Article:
His feelings are as relatable today as they ever were...individually and communally. Rock bottom is a painful place to spend time. I’ve been there. And I would imagine that in some way, you have, too. It’s the worst. And the Psalmist describes it well.

And yet – he doesn’t stay there at the bottom of the deep ocean of despair. There are only 6 verses in the Psalm but by the last 2, his tone is completely different. He says, “But I trusted in your steadfast love; my heart shall rejoice in your salvation. I will sing to the Lord, because he has dealt bountifully with me.”

Upon first glance, I read it and thought, “What on earth? What happened to the hurting, broken, relatable guy with all the questions? Where are all these rainbows of trust and love coming from?”

In stepping back, we can recognize that Psalm 13 gives us a comprehensive look at resilience and perseverance. In exploring this Psalm - we gain some insight into what it means to be a faith community and a world who perseveres, too. A world who feels big feelings but doesn’t get stuck there.

The American Psychological Association put together a brochure about how to get through challenging times – how to build resilience. They wrote, “Let yourself experience strong emotions and also realize when you may need to avoid experiencing them at times in order to continue functioning.”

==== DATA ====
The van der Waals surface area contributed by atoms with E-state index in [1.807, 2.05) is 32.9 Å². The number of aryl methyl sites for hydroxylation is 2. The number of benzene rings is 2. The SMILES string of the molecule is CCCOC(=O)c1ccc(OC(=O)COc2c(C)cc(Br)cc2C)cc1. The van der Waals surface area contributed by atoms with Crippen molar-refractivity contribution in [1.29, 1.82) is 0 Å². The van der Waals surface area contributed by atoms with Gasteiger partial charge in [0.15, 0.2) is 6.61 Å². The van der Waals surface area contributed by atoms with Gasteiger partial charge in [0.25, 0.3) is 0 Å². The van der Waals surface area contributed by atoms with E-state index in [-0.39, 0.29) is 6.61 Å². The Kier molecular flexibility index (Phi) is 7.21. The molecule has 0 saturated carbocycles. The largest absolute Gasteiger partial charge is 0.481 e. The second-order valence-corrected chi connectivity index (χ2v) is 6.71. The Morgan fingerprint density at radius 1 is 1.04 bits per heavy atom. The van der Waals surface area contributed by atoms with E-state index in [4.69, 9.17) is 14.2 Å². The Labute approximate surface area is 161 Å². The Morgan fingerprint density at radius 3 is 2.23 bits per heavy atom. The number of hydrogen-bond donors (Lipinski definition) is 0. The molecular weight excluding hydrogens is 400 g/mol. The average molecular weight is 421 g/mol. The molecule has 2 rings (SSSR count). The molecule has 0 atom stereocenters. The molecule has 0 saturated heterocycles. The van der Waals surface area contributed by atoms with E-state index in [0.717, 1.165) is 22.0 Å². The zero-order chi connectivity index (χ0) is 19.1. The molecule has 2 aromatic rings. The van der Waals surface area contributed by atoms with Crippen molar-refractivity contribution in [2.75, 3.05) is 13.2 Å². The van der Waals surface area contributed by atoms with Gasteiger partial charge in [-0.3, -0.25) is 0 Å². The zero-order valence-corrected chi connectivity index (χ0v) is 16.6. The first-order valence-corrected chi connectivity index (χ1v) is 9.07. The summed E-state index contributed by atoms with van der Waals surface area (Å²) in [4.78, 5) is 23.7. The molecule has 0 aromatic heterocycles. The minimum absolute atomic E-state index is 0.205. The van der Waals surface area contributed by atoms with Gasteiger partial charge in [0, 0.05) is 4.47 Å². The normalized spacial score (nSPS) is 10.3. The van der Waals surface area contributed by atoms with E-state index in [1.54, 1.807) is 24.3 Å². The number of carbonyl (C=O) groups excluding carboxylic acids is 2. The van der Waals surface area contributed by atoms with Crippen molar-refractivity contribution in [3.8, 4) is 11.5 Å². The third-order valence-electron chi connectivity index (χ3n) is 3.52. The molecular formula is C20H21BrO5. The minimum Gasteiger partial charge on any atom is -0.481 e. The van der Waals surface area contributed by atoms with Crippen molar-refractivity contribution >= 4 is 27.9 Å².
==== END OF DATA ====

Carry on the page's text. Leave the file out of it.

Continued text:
The author of Psalm 13 didn’t have the benefit of the APA or the brochure, but on some level, he understood resilience. He expresses big feelings and he doesn’t deny them. He doesn’t deny the reality he is experiencing. And then – he puts everything that has happened to him back into some sort of cosmic perspective.

The author of Psalm 13 continues functioning. He finds a pathway to persevere…even though the well was really, really deep and he was at the very, very bottom.

Psalm 13 is less a Psalm about the qualities of God – and more about the experience of being human. It’s about a human figuring out what it means to have a relationship with God while being on this planet...experiencing all the highs and lows that go along with being here.

Part of being here is experiencing extremely difficult challenges and really strong emotions. And part of being here is learning how to manage those emotions. We don’t know how the writer of Psalm 13 was able to process the reality he faced...but somehow he made the leap from verse 4 to verse 5. From despair to possibility.